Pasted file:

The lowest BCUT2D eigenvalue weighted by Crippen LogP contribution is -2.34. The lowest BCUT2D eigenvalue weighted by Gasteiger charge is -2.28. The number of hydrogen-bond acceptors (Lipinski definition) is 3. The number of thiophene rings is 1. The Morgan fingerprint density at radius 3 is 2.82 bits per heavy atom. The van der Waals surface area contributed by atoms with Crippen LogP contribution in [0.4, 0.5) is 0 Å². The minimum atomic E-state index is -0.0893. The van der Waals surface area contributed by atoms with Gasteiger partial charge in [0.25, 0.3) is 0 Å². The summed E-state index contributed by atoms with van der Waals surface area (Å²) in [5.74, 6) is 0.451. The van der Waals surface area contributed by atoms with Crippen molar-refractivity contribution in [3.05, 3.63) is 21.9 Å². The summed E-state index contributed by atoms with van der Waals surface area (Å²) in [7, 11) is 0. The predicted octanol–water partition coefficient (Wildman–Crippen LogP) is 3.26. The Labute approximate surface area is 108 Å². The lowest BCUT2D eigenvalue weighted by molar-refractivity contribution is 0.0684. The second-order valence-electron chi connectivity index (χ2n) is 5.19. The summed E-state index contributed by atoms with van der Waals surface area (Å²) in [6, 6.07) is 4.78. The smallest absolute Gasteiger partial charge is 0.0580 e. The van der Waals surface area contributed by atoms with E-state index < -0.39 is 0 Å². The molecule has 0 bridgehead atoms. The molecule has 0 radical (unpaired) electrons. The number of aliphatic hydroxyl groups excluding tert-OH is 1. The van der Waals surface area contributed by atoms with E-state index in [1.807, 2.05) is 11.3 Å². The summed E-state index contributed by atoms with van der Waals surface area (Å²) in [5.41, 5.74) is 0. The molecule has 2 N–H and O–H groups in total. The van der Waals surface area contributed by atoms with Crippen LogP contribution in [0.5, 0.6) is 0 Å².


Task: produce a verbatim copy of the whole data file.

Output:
The lowest BCUT2D eigenvalue weighted by Crippen LogP contribution is -2.34. The lowest BCUT2D eigenvalue weighted by Gasteiger charge is -2.28. The number of hydrogen-bond acceptors (Lipinski definition) is 3. The number of thiophene rings is 1. The Morgan fingerprint density at radius 3 is 2.82 bits per heavy atom. The van der Waals surface area contributed by atoms with Crippen LogP contribution in [0.4, 0.5) is 0 Å². The minimum atomic E-state index is -0.0893. The van der Waals surface area contributed by atoms with Gasteiger partial charge in [0.25, 0.3) is 0 Å². The summed E-state index contributed by atoms with van der Waals surface area (Å²) in [5.74, 6) is 0.451. The van der Waals surface area contributed by atoms with Crippen molar-refractivity contribution in [3.05, 3.63) is 21.9 Å². The summed E-state index contributed by atoms with van der Waals surface area (Å²) in [7, 11) is 0. The predicted octanol–water partition coefficient (Wildman–Crippen LogP) is 3.26. The Labute approximate surface area is 108 Å². The lowest BCUT2D eigenvalue weighted by molar-refractivity contribution is 0.0684. The second-order valence-electron chi connectivity index (χ2n) is 5.19. The summed E-state index contributed by atoms with van der Waals surface area (Å²) in [6, 6.07) is 4.78. The smallest absolute Gasteiger partial charge is 0.0580 e. The van der Waals surface area contributed by atoms with E-state index < -0.39 is 0 Å². The molecule has 0 bridgehead atoms. The molecule has 0 radical (unpaired) electrons. The number of aliphatic hydroxyl groups excluding tert-OH is 1. The van der Waals surface area contributed by atoms with E-state index in [1.807, 2.05) is 11.3 Å². The summed E-state index contributed by atoms with van der Waals surface area (Å²) in [5.41, 5.74) is 0. The molecule has 2 N–H and O–H groups in total. The van der Waals surface area contributed by atoms with Crippen LogP contribution in [0.5, 0.6) is 0 Å².